CBS News: Feds Charge 107 People In $452 Million Medicare Fraud Crackdown
In the biggest crackdown of Medicare fraud in history, Attorney General Eric Holder announced Wednesday that the Medicare Fraud Strike Force had uncovered $452 million dollars worth of false billings in seven cities across the nation. More than 100 people have been arrested in relation to the fraud, including doctors, nurses and social workers (Dore, 5/2).

Politico Pro: Holder Details Medicare Fraud 'Takedown'
Federal authorities have arrested more than 100 health care providers suspected of Medicare fraud, money laundering and accepting kickbacks, Attorney General Eric Holder announced Wednesday, calling the sweep the largest single "takedown" in the history of his agency's Medicare Fraud Strike Force. The 107 individuals in seven cities, including doctors, nurses and other health care providers, fraudulently billed about $452 million in Medicare claims, Holder told reporters at a press conference at DOJ headquarters (Cheney, 5/2).

The Hill: Obama Officials Tout Record 'Takedown' By Medicare Fraud Force
The announcement could help strengthen the administration's credibility on anti-fraud efforts in government programs, traditionally a high priority for Republicans. HHS Secretary Kathleen Sebelius emphasized that the 2010 healthcare law empowered the fraud "strike force" to stop payments to 52 fraud suspects as investigations proceed (Viebeck, 5/2).

In related news -

Modern Healthcare: Senators Ask Providers To Weigh In On Fraud Prevention
A bipartisan group of six lawmakers from the Senate Finance Committee issued an open letter to healthcare providers, payers and patients seeking input on better ways to prevent waste and fraud in healthcare, including ideas on improving the current audit system for alleged overpayments. The letter highlights estimates that between $20 billion and $100 billion a year are lost to fraud and misspending in Medicare, Medicaid and other federal healthcare programs (Carlson, 5/2).

The Hill: Senators Solicit Ideas From Health Care Industry On Fighting Fraud
The bipartisan group, led by Senate Finance Committee Chairman Max Baucus (D-Mont.) and ranking member Orrin Hatch (R-Utah), published an open letter to the healthcare community asking for "suggestions and solutions" to address waste, fraud and abuse in the systems (Viebeck, 5/2).

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Health Reform

High Court Ruling Could Have 'Unintended Consequences' For Medicare Payments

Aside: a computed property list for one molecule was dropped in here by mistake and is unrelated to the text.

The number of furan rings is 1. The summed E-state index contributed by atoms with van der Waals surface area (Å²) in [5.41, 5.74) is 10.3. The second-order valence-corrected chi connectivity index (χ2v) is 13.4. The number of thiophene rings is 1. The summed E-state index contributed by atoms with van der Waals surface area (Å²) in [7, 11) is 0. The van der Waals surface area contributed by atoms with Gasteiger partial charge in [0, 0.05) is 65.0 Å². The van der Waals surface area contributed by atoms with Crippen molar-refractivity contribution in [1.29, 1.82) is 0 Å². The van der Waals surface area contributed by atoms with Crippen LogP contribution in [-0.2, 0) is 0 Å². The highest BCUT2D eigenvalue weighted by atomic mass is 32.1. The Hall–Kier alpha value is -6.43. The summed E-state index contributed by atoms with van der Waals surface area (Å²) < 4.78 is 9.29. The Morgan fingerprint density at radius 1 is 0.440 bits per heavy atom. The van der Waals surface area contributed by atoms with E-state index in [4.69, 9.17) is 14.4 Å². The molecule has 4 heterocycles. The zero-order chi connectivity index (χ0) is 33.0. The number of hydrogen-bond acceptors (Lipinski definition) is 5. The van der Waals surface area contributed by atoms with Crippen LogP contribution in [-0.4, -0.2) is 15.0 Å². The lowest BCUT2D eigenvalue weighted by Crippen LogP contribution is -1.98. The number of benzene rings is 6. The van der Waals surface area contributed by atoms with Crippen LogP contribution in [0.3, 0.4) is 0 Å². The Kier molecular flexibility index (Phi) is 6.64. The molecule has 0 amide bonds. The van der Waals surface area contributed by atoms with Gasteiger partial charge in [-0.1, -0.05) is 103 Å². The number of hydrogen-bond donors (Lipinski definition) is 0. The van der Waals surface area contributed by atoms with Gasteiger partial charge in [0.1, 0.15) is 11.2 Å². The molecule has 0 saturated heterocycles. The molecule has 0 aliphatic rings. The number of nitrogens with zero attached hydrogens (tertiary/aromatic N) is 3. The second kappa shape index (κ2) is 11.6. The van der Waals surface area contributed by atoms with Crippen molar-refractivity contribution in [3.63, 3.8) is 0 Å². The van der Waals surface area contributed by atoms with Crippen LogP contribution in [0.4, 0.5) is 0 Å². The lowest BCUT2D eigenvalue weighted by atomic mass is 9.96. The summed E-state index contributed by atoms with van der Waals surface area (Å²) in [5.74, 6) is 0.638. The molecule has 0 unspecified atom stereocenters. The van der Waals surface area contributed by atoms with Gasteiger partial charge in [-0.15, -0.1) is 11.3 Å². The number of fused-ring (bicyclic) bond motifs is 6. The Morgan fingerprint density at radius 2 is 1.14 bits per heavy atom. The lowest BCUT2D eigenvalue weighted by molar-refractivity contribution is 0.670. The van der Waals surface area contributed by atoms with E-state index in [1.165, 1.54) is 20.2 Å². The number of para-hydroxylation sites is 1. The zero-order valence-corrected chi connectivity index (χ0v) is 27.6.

The Associated Press reports that a high court decision to strike down the health law could be disruptive to Medicare's payment systems.

The Associated Press: Medicare Disruptions Seen If Health Law Is Struck
Tossing out President Barack Obama's health care law would have major unintended consequences for Medicare's payment systems, unseen but vital plumbing that handles 100 million monthly claims from hospitals and other service providers, the administration has quietly informed the courts. Although the law made significant cuts to providers and improved prescription and preventive benefits for seniors, Medicare has been overlooked in a Supreme Court debate focused on the law's controversial requirement that individuals carry health insurance. Yet havoc in Medicare could have repercussions in an election year when both parties are avidly courting seniors (Alonso-Zaldivar, 5/3).

In other health law news -

Politico Pro: Advocates Worry Over Risk Adjustment
Consumer advocates say HHS's new risk adjustment guidance may further weaken health reform rules designed to prevent insurers from discriminating against sicker people. The guidance released Tuesday covered technical details of the risk adjustment program to shore up the finances of health plans covering high-cost people after the Affordable Care Act takes full effect in 2014.  ... Many consumer advocates were already disappointed that final rules issued by HHS in March left a critical step in the hands of the insurance industry. They feared this would make it easier for the health plans to game the system if they could calculate the risks scores for their covered population in states where HHS oversees risk adjustment (Feder, 5/2).

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Campaign 2012

Women's Health, Health Law Issues Heating Up Campaigns

News outlets examine how women's health issues and the health law are affecting the presidential race as well as specific campaigns for Senate, congressional and state races.

CNN: Obama Campaign: Romney, McDonnell And Women Voters
The Obama campaign renewed its focus on women voters Thursday with a stepped up attack on Mitt Romney. … The campaign is releasing the tool and memo on the same day Romney plans to appear with Virginia Gov. Bob McDonnell, who is widely believed to be among the top contenders for the GOP vice presidential slot. McDonnell has become something of a lightning rod among left-leaning women's groups after he supported -- then modified -- legislation that would have required women seeking abortion to submit to an invasive ultrasound before the procedure (Yellin and Steinhauser, 5/3).